Creating Viable Products from a Novel Ozone Water Technology
By Devon McPhee
January 31, 2024
Picture this: a CalTech-trained scientist has developed an innovative technology. He knows it has commercial potential but needs help translating it from the lab to the real world. What does he do next?
Fortunately for researcher Donato Ceres, founder of Chicago-based startup Aquamox, he was introduced to Associate Professor Martin Thaler, who saw the potential to make this a design challenge for ID’s Fall 2023 Product Design Workshop.
The Design Challenge
Three teams of graduate students had the task of taking the innovation—a diamond-based technology that turns regular water into ozone water, a highly effective and ecologically friendly sanitizer—and developing a product with market potential.
But there were constraints on the product possibilities. Federal regulations limit the claims that a business can make about a sanitization technology without having conducted rigorous and expensive testing. Aquamox wanted product ideas for uses already approved by the government, such as non-commercial washing of fruits and vegetables.
Journey Through Prototypes
The students’ 14-week product development process started with primary and secondary research. Students conducted interviews with friends, family, personal chefs, and residential and commercial architects. They explored how and why a consumer would use a product based on this technology, reviewed literature about related products already on the market, and analyzed potential market categories.
From there, the teams brainstormed potential product ideas and worked with the client to evaluate them and identify the most promising one. Each group then took their strongest idea and began to build out its specifications—such as size, cost and materials—testing its real-world applicability and practicality with every iteration.
At the end of the workshop, students presented their refined product designs and prototypes to the client.
Duo, for the High-End Kitchen
Team 1 took a high-end residential approach and developed a concept that they named Duo. The countertop solution consists of a pair of stainless-steel basins, one large and one small, that would sit near the kitchen sink and filter tap water through the Aquamox technology to create ozone water.
Users would place fruits and/or vegetables into the basin that best fit their needs and use a touch panel to start the flow of ozone water. The user interface indicates cycles in the washing process. Typically, it takes 30 to 60 seconds to sanitize produce with ozone water.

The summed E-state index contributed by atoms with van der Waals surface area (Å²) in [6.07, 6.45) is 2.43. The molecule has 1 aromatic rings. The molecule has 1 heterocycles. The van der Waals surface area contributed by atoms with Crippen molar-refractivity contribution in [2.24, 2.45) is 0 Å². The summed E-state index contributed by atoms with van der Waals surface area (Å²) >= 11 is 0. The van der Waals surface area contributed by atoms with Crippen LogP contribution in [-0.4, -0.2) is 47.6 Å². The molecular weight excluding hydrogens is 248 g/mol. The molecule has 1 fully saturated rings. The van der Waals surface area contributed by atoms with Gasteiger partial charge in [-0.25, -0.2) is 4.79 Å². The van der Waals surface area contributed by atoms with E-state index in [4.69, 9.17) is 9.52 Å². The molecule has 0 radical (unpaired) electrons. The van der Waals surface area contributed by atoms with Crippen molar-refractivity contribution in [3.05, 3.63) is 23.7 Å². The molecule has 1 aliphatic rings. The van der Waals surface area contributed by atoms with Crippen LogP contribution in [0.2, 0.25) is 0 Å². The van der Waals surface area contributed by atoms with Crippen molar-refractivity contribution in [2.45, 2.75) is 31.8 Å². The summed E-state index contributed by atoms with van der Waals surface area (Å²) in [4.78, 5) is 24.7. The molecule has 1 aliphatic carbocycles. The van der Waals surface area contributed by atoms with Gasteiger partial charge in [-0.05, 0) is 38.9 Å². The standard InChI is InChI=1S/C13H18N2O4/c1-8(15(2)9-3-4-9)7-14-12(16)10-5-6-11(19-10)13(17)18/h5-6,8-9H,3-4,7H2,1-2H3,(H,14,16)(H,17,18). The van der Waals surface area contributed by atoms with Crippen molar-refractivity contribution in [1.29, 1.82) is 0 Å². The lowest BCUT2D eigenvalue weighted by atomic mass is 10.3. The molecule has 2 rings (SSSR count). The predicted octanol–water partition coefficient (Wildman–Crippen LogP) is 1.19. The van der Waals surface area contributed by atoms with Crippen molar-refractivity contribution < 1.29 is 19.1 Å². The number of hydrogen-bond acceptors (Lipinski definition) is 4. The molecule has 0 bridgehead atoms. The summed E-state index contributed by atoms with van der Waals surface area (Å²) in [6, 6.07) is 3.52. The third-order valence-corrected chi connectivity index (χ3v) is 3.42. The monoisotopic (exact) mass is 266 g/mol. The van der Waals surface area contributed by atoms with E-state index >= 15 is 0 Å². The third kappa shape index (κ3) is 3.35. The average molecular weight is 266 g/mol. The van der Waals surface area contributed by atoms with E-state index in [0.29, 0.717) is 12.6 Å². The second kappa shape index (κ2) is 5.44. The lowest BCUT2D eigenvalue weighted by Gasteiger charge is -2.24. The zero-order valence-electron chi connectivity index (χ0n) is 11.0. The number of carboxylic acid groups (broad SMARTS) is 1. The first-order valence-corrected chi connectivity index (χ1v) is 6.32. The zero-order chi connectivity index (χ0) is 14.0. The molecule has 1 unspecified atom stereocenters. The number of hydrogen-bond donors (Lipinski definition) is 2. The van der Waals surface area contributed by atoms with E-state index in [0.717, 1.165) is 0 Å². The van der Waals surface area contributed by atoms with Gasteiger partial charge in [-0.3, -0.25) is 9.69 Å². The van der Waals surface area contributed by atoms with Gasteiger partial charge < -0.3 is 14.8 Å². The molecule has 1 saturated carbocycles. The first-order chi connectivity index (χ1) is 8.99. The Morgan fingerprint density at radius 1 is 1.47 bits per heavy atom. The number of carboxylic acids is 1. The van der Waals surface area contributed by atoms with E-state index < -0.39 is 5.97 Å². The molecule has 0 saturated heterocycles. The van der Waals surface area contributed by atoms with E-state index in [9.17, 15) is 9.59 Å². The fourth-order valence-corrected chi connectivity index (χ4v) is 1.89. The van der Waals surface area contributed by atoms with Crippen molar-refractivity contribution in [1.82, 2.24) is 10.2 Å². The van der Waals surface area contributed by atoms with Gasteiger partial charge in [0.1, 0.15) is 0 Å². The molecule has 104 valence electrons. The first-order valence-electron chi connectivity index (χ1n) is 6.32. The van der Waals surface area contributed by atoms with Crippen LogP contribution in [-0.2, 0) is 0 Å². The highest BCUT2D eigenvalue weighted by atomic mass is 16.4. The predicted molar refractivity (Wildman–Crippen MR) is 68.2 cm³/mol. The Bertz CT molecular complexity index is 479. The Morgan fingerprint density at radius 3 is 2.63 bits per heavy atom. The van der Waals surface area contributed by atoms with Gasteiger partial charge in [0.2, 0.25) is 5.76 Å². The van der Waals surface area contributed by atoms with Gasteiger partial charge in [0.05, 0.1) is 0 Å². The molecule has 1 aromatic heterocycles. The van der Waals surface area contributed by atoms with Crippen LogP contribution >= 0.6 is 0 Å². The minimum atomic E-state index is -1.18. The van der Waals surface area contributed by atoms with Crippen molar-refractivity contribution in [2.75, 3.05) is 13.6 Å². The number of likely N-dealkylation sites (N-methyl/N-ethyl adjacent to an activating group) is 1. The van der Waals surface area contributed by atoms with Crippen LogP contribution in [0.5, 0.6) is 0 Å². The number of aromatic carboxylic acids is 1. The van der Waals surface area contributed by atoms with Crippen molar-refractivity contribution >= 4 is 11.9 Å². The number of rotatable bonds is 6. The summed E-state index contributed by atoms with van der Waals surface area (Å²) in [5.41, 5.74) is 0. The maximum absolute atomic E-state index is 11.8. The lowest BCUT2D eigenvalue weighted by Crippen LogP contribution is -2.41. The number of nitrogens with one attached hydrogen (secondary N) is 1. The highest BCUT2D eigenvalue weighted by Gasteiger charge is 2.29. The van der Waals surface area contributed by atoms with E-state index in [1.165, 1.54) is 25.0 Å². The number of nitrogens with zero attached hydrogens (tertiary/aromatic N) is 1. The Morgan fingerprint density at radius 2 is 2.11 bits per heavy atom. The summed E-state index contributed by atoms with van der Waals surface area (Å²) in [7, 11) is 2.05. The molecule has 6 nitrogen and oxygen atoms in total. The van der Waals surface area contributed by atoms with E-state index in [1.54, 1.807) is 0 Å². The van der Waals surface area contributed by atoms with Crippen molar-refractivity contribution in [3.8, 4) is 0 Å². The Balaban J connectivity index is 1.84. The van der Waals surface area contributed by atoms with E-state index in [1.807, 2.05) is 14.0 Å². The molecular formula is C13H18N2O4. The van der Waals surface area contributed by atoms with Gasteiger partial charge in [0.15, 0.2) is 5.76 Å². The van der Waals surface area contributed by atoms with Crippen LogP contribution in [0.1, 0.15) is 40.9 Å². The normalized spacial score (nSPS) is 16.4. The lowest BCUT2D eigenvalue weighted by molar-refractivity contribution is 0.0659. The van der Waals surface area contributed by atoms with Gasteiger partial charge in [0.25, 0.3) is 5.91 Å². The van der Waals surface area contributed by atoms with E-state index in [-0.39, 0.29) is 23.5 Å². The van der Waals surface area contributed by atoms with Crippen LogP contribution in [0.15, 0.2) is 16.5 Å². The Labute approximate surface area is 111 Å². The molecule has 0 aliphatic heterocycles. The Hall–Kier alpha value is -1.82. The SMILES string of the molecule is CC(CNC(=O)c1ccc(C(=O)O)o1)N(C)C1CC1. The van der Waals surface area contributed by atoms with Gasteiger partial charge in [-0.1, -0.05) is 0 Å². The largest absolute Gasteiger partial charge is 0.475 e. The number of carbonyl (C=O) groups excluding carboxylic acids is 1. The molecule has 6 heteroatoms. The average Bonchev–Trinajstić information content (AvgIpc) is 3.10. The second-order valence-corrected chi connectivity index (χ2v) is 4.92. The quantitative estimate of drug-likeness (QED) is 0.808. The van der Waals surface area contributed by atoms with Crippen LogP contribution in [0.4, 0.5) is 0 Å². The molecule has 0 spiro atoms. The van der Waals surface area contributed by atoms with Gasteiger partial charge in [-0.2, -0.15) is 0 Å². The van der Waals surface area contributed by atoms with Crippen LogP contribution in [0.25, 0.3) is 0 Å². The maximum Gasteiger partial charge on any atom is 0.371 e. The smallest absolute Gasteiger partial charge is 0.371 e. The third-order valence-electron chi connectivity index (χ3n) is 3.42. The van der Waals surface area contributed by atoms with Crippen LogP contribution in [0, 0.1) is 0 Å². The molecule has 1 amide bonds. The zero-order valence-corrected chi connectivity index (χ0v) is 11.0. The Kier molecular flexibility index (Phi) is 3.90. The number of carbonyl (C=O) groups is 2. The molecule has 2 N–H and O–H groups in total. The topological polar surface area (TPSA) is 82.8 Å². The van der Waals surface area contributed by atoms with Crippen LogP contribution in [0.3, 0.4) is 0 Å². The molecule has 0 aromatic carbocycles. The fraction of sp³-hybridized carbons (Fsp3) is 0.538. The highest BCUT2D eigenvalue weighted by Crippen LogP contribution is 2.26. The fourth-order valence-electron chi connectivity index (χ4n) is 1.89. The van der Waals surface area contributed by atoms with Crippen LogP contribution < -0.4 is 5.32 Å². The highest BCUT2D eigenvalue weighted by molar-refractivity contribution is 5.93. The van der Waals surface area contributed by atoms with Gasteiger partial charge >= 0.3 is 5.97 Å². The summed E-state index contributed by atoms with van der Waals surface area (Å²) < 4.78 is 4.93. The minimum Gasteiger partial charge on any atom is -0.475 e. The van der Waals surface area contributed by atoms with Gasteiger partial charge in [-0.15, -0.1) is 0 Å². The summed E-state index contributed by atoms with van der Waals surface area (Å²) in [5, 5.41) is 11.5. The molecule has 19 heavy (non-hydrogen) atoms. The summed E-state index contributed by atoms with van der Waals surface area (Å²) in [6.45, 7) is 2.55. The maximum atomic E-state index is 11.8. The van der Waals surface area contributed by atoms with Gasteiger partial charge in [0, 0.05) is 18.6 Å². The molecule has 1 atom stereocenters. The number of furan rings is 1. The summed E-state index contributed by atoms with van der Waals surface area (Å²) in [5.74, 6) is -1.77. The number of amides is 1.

The product would come with lids for the basins that lay flush with the countertop and offer a removable polyurethane basket that homeowners could use to load and remove the produce. The team recommended partnering with high-end appliance manufacturers whom the designers and clients trust as a way to infiltrate the luxury home kitchen market.
Rendering of the Duo concept in a luxury home kitchen.
Moxi, a New Appliance
The second team developed a tabletop product geared toward the general consumer. Inspired by an immersion circulator, a kitchen product that heats and circulates water, their “Moxi” system can be clipped onto containers holding water and produce. The appliance pulls the water through the Aquamox technology and circulates ozone water through the bowl, washing pesticides and dirt from the produce. A light would indicate completion of the cleaning cycle.
With a focus on flexibility, the system would come with its own bowl, but also fit on a variety of other containers. Users could also download an app to determine cleaning time for different sized containers and volumes of water.
The team saw an early-adopter market of 3–5 million for the Moxi system—the same number of individuals who currently use a vegetable wash. The market could grow to include the 87 million individuals who wash produce even when not visibly dirty.
This video demonstrates how the Moxi system, an ecologically-friendly produce sanitizer for the home, is assembled.
Droplet, for Avid Campers
The third team discovered opportunities for the technology beyond the home kitchen. During their research, they identified campers as a market in need of an effective food sanitizer and water purifier. They developed “Droplet,” a lightweight, portable ozone water generator that could be submersed in a container to turn regular water into ozone water. Lights would indicate points in the cleaning cycle as well as a system malfunction if present. Campers could use the water to clean produce or, once the ozone had dissipated, drink it.
The product comes with a carrying case and an accompanying app. The app would calculate sanitation cycles based on water volume, as well as the time it would take for the ozone to dissipate from the water. The cycle would also depend on pump speed, taking an estimated 15 to 20 minutes to sanitize a 6-gallon tank of close-to-drinkable water. The team proposed that this product could have additional applications in developing countries or during disasters and emergencies, when access to potable water is limited.
Team 3 presents a rendering of their concept, Droplet, a portable water sanitizer for campers. Photo credit: Dan Chichester.
An Introduction to Droplet
The students on Team 3 developed a video as part of their product presentation.
Team 3 presents a rendering of their concept, Droplet, a portable water sanitizer for campers.
Photo credit: Dan Chichester.
Having developed three different, yet achievable product designs, the students may have the opportunity to see their ideas become fully realized products. If the client selects a design to move forward, that team has the opportunity to work directly with the startup on its manufacture.
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